Tariffs On China: How To Read The
Harmonized Tariff Schedule (HTS)
By Mary Iannuzzi on October 2, 2019
How do you read the Harmonized Tariff Schedule? How will it affect the price of your parts? It's a lot to keep up with. After all, as of this post, they are on Revision 12 in 2019. We’ve dealt with these questions for hundreds of parts over the years. Here’s our best advice to help you understand and confidently import in the age of new tariffs on China.
1. How Does It All Work?
The US government has a long, detailed list of numbers that correspond to different types of goods. This list is called the Harmonized Tariff Schedule. It is available online and broken into 99 chapters and 22 sections. Each section is grouped based on general type of good (for example: vegetable products or textiles). You will need to choose the HTS number that most directly correlates with the product you are importing. When your product goes through a US port of entry, this number will be used to bill you the appropriate duty.
2. How Do I Read The HTS?
Below is an info graphic that explains the key parts of the HTS document.
3. How Do I Choose The (Most) Correct HTS Number?
If you are new to international imports, this process is daunting. You will need to comb through large amounts of content, but the process will get easier as you become familiar with the organization of the document. The best practice is to follow the structure of the HTS itself: start big and move down to the most specific number possible.
There may be cases where multiple HTS numbers work to describe your part. In this case, choose the most correct answer. As a general rule of thumb, you should always look for the category which best describes the final purpose of the part. If the part you are importing is a component of a larger assembly, it will fall into a “parts thereof” section of that assembly.
Example: Steel Handle For a Car Jack
First, we narrow down by section.
We know that our handle is made of steel. That would qualify it as an “article of steel”. Chapter 73 is potentially correct. Scanning through our options in Chapter 73, we notice a category for “tubes, pipes, and hollow profiles”. Our steel handle is made from a cold drawn, welded tube – hollow in the middle with caps on the end.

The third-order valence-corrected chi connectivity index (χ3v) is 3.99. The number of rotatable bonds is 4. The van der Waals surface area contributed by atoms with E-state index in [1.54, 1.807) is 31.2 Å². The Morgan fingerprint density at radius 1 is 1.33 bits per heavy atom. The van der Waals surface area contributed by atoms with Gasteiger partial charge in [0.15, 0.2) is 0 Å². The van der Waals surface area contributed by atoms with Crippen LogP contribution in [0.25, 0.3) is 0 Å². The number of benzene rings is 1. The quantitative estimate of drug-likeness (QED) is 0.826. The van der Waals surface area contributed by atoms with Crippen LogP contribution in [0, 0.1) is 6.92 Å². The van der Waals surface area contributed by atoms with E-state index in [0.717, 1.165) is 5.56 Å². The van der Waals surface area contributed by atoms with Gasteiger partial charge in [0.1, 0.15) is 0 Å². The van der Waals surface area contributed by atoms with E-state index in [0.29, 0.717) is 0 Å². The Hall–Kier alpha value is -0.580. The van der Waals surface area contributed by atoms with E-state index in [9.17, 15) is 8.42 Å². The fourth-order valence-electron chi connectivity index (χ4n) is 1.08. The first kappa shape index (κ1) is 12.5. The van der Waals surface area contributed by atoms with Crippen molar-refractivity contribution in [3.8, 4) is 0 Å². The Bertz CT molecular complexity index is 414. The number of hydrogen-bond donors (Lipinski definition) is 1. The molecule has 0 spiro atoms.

We can see this fits the description of heading 7306. Scrolling through subheadings, our wall thickness is 2 mm. It is not used as a part of an illuminating article, or in a boiler, condenser, etc. Should we classify our handle as 7306.50.5030?
Notice that Chapter 84 describes “machinery…; parts thereof”. We know that our handle functions as part of a larger mechanism, the car jack. We should then also check Chapter 84, to see if our car jack “machinery” is described.
Take a look at 8425.42.0000
Our jack is a stand alone jack for general consumers, and it’s hydraulic. This is describing the exact purpose of our final product but, remember, we are only importing the handle.
Now take a look at 8424.90. Notice how it specifies “Parts:” of various machines? We need to find the same “parts” heading for 8425.42.0000. Usually, the HTS lists complete products first, then follows later in the document with categories for single parts of those products.
Let’s keep scrolling down to 8431.
Our crank handle is a part suitable for use solely or principally with our car jack (number 8425.42.0000). The final HTS number for this would then be 8431.10.0090.
We can see that 8431.10.0090 is clearly the best choice. While 7306.50.5030 technically fit our description, it is not the best answer.
Don’t over think it! Remember that people wrote this document. If you are stuck between various correct options, think of the context in which the number lies. The government uses this data to charge you a duty, but also to keep track of what types of goods are coming into our country. Choose what makes the most practical sense.
4. How do I know if my part is affected?
If it’s from China, it probably is. Check the most up to date list of affected HTS numbers. A sample screenshot is provided below:
Sample screenshot of list of affected HTS numbers
It can be found on the main page of the official HTS. Scroll and check for your number. This list stops after 8 numbers and doesn’t include final two subheading digits. That means it encompasses all parts in that larger subheading. Any HTS number included on this list is (currently) subject to a 30% tariff.
5. How much will it cost?
Tariffs are billed as a percentage of the value of your imports, AKA the price you bought them from your supplier for. For now, there is a blanket 30% tariff on all affected products coming out of China. Keep in mind that these tariffs can and have changed radically in short amounts of time. Tariffs are applied when your product crosses the border in to the United States, not when you make a purchase from your supplier. If a new tariff goes into place while your parts are at sea, you will have to pay more than you anticipated at the time of purchase.
Looking to source mechanical components abroad but worried about the tariffs? Need to move out of China to avoid their impact? Michigan Manufacturing International has decades of experience sourcing custom mechanical components from our partners around the globe. Through our own production lines in India and our partnerships worldwide, we have facilitated a seamless transition out of China for many of our current customers. Check out our website or contact us to discuss your manufacturing needs.
This post is for informational purposes only. The content is accurate and true to the best of our knowledge at the time of posting. Please refer to the official HTS at https://hts.usitc.gov for direct instruction and consult a legal professional for advice as necessary.